I ask you, are we not in a similar situation now? We live in a culture that has its calendar and its rhythms of celebrating and lifts up the values that it views as worthy.
That calendar includes Christian holidays that have been hijacked and their meanings twisted.
- Valentine’s Day is not really about unbridled romantic love but about a martyr who was willing to lay down his life for the gospel.
- St. Patrick’s Day is not about beer and leprechauns. It is to honor a man who returned to the people who had enslaved him to share with them the gospel.
- Christmas is not about excess and consumerism. Christmas is about our need for salvation and that God was willing to become a human to go to a cross and saved us.
- Easter is not about really about bunnies and eggs. It is about Christ crucified and Christ resurrected.
(The Church Year Puzzle is part of a wonderful program called Children Worship & Wonder. You can find out more about the program and materials here.)
Celebrate the Church Year: Three Keys
The big three special days in the Church calendar are Easter, Christmas, and Pentecost. Pentecost is the birthday of the Church. On the day in which the Jewish people were celebrating the gift of the Torah, God’s Word. The Holy Spirit was sent to the gathered Disciples. My son loves birthday parties and lots of other folks to do. What an excellent opportunity to throw a party a church and celebrate something that is all ours as people of faith.
Our culture is not Christian. To preserve that Church and the faith of our children, we need to establish thriving patterns of fun and remembrance that can compete with the outside world. Parents and the Church need to use the Church calendar as a way to celebrate the values that are important to us and create the set apart community that we are called to do. This is precisely how God uses celebrations in the Bible. There are times of celebration for harvest, for the Word, for deliverance from slavery. There are times of remembrance, confession of sin, and atonement.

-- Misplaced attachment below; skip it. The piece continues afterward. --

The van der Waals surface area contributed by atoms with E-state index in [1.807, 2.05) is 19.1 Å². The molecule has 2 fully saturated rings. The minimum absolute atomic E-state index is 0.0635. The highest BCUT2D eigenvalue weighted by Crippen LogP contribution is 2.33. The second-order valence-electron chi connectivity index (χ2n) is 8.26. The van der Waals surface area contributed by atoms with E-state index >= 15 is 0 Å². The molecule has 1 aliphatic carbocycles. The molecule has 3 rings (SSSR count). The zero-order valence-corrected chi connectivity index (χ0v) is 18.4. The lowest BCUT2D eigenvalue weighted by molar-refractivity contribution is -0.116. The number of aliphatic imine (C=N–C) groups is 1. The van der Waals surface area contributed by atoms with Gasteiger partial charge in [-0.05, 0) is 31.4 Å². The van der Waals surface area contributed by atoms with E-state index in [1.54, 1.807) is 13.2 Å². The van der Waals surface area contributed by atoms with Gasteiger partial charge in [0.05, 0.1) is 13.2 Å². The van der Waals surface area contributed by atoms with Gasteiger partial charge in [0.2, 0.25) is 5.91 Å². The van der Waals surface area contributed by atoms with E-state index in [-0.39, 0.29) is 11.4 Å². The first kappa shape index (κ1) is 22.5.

Leading up to Easter our church has several opportunities for worship. The Sunday before our children march down the aisle waving palm branches to remember Jesus’ entrance into Jerusalem. The following Thursday, we remember the Last Supper and the Crucifixion. We partake of communion each week in our worship services to keep the focus on the cross. Yet, I still need to power of Maundy Thursday to prepare me for the magnitude of Christ’s sacrifice for me.
Celebrate the Church Year as a Family
I encourage you to consider what faith celebrations you want to add to your family’s calendar. These celebrations create memories and bind us together. You are creating a distinctive culture in your home. Let’s intentionally build a culture and rhythm of life that is joyful and keeps pointing our children and us to the truths of the gospel.
Make sure to check out the growing list of articles that will give you ideas on reclaiming and building your Christian calendar & celebrations for your family.
Posts about the Church Year: